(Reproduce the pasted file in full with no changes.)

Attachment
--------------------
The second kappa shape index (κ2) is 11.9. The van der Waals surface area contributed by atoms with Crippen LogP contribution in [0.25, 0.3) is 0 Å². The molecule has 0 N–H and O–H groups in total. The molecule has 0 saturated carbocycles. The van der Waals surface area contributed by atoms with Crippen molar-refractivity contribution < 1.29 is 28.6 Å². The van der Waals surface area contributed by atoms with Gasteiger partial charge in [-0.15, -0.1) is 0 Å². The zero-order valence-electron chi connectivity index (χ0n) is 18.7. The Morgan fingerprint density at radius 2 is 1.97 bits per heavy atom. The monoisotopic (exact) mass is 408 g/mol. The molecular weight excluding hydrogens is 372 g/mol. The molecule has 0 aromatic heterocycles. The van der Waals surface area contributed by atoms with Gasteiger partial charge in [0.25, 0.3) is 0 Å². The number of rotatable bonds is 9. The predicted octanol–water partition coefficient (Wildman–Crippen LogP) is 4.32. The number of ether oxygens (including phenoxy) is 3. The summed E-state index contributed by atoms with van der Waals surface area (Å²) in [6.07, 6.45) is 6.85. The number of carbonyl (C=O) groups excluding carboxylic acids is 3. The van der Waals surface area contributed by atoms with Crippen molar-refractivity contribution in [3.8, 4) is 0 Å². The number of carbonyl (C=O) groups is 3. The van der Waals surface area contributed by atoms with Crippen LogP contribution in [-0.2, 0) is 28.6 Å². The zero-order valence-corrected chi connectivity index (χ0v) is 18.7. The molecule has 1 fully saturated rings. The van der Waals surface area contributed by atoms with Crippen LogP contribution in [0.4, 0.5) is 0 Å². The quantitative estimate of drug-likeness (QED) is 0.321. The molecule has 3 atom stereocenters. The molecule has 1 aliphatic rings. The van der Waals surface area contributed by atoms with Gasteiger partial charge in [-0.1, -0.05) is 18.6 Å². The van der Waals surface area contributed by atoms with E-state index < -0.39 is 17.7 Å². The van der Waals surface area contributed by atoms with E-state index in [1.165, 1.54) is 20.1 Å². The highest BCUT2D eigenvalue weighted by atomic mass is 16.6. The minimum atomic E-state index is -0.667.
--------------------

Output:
The second kappa shape index (κ2) is 11.9. The van der Waals surface area contributed by atoms with Crippen LogP contribution in [0.25, 0.3) is 0 Å². The molecule has 0 N–H and O–H groups in total. The molecule has 0 saturated carbocycles. The van der Waals surface area contributed by atoms with Crippen molar-refractivity contribution < 1.29 is 28.6 Å². The van der Waals surface area contributed by atoms with Gasteiger partial charge in [-0.15, -0.1) is 0 Å². The zero-order valence-electron chi connectivity index (χ0n) is 18.7. The Morgan fingerprint density at radius 2 is 1.97 bits per heavy atom. The monoisotopic (exact) mass is 408 g/mol. The molecular weight excluding hydrogens is 372 g/mol. The molecule has 0 aromatic heterocycles. The van der Waals surface area contributed by atoms with Gasteiger partial charge in [0.25, 0.3) is 0 Å². The number of rotatable bonds is 9. The predicted octanol–water partition coefficient (Wildman–Crippen LogP) is 4.32. The number of ether oxygens (including phenoxy) is 3. The summed E-state index contributed by atoms with van der Waals surface area (Å²) in [6.07, 6.45) is 6.85. The number of carbonyl (C=O) groups excluding carboxylic acids is 3. The van der Waals surface area contributed by atoms with Crippen molar-refractivity contribution in [3.8, 4) is 0 Å². The number of carbonyl (C=O) groups is 3. The van der Waals surface area contributed by atoms with Crippen LogP contribution in [-0.2, 0) is 28.6 Å². The zero-order valence-corrected chi connectivity index (χ0v) is 18.7. The molecule has 1 fully saturated rings. The van der Waals surface area contributed by atoms with Crippen LogP contribution in [0.4, 0.5) is 0 Å². The quantitative estimate of drug-likeness (QED) is 0.321. The molecule has 3 atom stereocenters. The molecule has 1 aliphatic rings. The van der Waals surface area contributed by atoms with Gasteiger partial charge in [-0.1, -0.05) is 18.6 Å². The van der Waals surface area contributed by atoms with E-state index < -0.39 is 17.7 Å². The van der Waals surface area contributed by atoms with E-state index in [1.165, 1.54) is 20.1 Å². The highest BCUT2D eigenvalue weighted by atomic mass is 16.6. The minimum atomic E-state index is -0.667.